This Week in Congress

Before getting into this week, I want to draw your attention to two key Senate votes from last week. Both votes were “motions to instruct the House-Senate conferees on the National Defense Authorization Act,” meaning the Senate wants the conferees to include it in the final version of the bill.

First, the U.S. Senate passed a “sense of the Senate” (the Senate has sense, just not good or common sense) reaffirming U.S. support for the NATO alliance and calling on further U.S. involvement in Europe. NATO was founded to protect Europe from the Soviet Union, and almost thirty years after the end of the Cold War and the collapse of the Soviet Union, there is no justification for the U.S. to continue to spend billions of dollars propping up this outdated alliance. Kudos to Senators Rand Paul and Mike Lee for being the only Senators to oppose this resolution.

The Senate voted 88-11 on a rebuttal that requires the president to ask for congressional approval before imposing tariffs. This is a symbolic (but only symbolic) response to President Trump’s tariffs, which has raised fears of a global trade war. Many organizations, including Campaign for Liberty, are opposed to the tariffs.

Tariffs will hurt the agricultural sector, which is why Farmers Free Trade is running TV ads opposing them.

We must keep the pressure up so the Senate does more than pass “sense of Senate” resolutions, and instead votes on legislation prohibiting  the president from raising tariffs without congressional approval.

For more on the tariffs see here and here.

The big legislation the House will consider this week is H.R. 6147, which makes appropriations for the Department of the Interior, the Environmental Protection Agency, the Forest Services, the Indian Health Service, and the National Endowment for the Arts (NEA). The bill spends a total of $36.252 billion which is equal to last year’s level ... but it increases spending on the NEA by $2 million. The NEA is not a huge expenditure, but if Congress can’t cut the NEA (which everyone thought would be defunded after the Republicans took control of Congress in 1994), how can we expect them to cut spending for the military-industrial complex?

The bill also contains the Financial Services Appropriations which funds the Treasury Department, the Judicial, the Small Business Administration, and the Securities and Exchange Commission. This part of the bill spends a total of $23.4 billion -- equal to last year’s level.

The House will also consider H.Con.Res. 119, which expresses the sense of Congress that a carbon tax would be detrimental to the U.S. economy. Campaign for Liberty supports this resolution, as a carbon tax would harm the economy and is just a backdoor way of imposing cap-and-trade regulations on the economy.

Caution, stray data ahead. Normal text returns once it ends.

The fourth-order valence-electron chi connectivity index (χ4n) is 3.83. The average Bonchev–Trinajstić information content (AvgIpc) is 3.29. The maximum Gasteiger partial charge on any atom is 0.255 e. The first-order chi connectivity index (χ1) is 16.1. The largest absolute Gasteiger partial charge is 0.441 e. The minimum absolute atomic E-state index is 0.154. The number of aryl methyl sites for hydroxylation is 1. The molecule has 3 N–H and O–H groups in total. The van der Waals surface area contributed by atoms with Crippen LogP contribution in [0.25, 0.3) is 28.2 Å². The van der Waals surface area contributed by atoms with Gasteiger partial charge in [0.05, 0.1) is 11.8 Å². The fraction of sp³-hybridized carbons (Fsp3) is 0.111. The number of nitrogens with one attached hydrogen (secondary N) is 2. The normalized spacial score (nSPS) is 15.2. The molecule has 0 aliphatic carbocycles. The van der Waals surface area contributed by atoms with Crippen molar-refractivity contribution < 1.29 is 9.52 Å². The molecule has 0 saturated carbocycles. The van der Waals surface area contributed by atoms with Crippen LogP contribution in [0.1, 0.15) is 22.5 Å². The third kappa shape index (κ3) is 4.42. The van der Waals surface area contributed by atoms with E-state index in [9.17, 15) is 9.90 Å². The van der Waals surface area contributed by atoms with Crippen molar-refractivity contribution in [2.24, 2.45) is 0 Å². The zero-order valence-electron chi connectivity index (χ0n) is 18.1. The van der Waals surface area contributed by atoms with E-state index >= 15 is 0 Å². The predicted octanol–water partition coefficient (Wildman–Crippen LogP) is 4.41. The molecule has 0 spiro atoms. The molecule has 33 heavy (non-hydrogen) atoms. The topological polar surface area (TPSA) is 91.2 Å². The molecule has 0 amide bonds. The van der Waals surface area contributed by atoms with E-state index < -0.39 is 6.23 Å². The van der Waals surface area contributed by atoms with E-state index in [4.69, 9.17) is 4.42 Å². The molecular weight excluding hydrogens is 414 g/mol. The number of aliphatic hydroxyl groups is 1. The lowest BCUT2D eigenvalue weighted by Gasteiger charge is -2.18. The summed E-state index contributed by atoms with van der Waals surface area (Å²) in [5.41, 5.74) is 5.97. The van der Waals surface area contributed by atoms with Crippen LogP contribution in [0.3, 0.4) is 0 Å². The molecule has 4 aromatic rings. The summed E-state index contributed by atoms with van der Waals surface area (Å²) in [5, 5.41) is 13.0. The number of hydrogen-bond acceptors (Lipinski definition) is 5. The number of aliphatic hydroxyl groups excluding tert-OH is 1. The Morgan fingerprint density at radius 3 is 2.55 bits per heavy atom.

Campaign for Liberty has signed a letter in support of the bill, available here.

The House will also consider a number of bills under suspension of the rules, including:

  1. H.R. 1376 – Requires the archivist of the U.S. to establish new regulations for federal agencies’ storage of e-mails.

  1. H.R. 3076 — Requires federal agencies to develop a system for individuals with business before the agency to electronically submit forms necessary to allow a third-party to access their information.

  1. H.R. 3906 — Establishes federally-funded “centers of excellence” for innovation in storm water control (because the American people would clearly be helpless at doing this without help from the federal government).

  1. H.R. 5846 — Requires the GAO to study FEMA’s practices for flood damaged property to see if, among other things, the program would save flood insurance and disaster relief costs.

  1. H.R. 5333 — Authorizes a study of having certain drugs to be available over-the-counter

  1. H.J.Res. XXX — Continuing on a theme from last week, this is a not yet numbered bill (which means not yet introduced) that expresses the sense of Congress that our military readiness is not sufficient because of failure to fully-fund the military—even though we spend more on “defense” than the next highest 8 spending countries in the world combined.

  1. H.J.Res XXX — Another unnumbered (thus unintroduced) resolution that expresses the sense of Congress that the Marines Corps is seriously underfunded … even though spending is at record levels.

  1. H.J.Res. XXX - Another unnumbered resolution, this one is the same as above but for the Navy.

  1. H.R. 4819 — Authorizes spending your money to “… promote inclusive economic growth through conservation and biodiversity programs that facilitate transboundary cooperation, improve natural resource management, and build local capacity to protect and preserve threatened wildlife species in the greater Okavango River Basin of southern Africa. (And this expansion of foreign aid will only get forty minutes of debate.)

  1. H.R. 5105 — Creates an “International Development Financial Competition” to make loan grants to attract private capital to middle-income countries and countries transitioning to market economies (because the U.S. government is an expert on market economics . . . creating a new international program ought to get more attention than 40 minutes of debate).

  1. H.R. 3030 -- Creates a national atrocities task force, provides training for foreign service officers in atrocity prevention, and requires the Director of National Intelligence to report to Congress on the threat of atrocities. (This involves potentially serious matters of foreign policy but is getting the attention Congress reserves for naming Post Offices.)

  1. H.R. 5480 — Improves and strengthens the Agency for International Development programs  aimed at helping women entrepreneurs.

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